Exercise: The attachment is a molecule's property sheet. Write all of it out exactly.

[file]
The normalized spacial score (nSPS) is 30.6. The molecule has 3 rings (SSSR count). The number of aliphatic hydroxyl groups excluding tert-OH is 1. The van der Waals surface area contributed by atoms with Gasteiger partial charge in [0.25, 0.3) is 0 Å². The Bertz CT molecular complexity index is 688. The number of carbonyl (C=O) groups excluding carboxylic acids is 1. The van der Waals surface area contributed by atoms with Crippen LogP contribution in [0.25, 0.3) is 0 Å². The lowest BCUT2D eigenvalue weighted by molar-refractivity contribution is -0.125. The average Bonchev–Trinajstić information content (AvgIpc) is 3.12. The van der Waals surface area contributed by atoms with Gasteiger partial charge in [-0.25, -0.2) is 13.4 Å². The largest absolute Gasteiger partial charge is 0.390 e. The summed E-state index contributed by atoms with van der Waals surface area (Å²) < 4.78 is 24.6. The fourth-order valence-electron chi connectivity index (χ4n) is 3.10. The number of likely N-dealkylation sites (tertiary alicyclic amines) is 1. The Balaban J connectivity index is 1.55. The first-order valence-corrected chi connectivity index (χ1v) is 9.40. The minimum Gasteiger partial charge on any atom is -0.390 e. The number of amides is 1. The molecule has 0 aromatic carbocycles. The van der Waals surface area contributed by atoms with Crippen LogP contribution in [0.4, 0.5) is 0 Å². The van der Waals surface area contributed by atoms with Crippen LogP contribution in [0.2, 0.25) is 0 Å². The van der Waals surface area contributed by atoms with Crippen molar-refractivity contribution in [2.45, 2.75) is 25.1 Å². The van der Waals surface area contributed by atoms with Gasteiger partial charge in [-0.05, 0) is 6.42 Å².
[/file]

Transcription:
The normalized spacial score (nSPS) is 30.6. The molecule has 3 rings (SSSR count). The number of aliphatic hydroxyl groups excluding tert-OH is 1. The van der Waals surface area contributed by atoms with Gasteiger partial charge in [0.25, 0.3) is 0 Å². The Bertz CT molecular complexity index is 688. The number of carbonyl (C=O) groups excluding carboxylic acids is 1. The van der Waals surface area contributed by atoms with Crippen LogP contribution in [0.25, 0.3) is 0 Å². The lowest BCUT2D eigenvalue weighted by molar-refractivity contribution is -0.125. The average Bonchev–Trinajstić information content (AvgIpc) is 3.12. The van der Waals surface area contributed by atoms with Gasteiger partial charge in [-0.25, -0.2) is 13.4 Å². The largest absolute Gasteiger partial charge is 0.390 e. The summed E-state index contributed by atoms with van der Waals surface area (Å²) < 4.78 is 24.6. The fourth-order valence-electron chi connectivity index (χ4n) is 3.10. The number of likely N-dealkylation sites (tertiary alicyclic amines) is 1. The Balaban J connectivity index is 1.55. The first-order valence-corrected chi connectivity index (χ1v) is 9.40. The minimum Gasteiger partial charge on any atom is -0.390 e. The number of amides is 1. The molecule has 0 aromatic carbocycles. The van der Waals surface area contributed by atoms with Crippen LogP contribution in [0.4, 0.5) is 0 Å². The van der Waals surface area contributed by atoms with Crippen LogP contribution in [0.2, 0.25) is 0 Å². The van der Waals surface area contributed by atoms with Crippen molar-refractivity contribution in [2.45, 2.75) is 25.1 Å². The van der Waals surface area contributed by atoms with Gasteiger partial charge in [-0.05, 0) is 6.42 Å².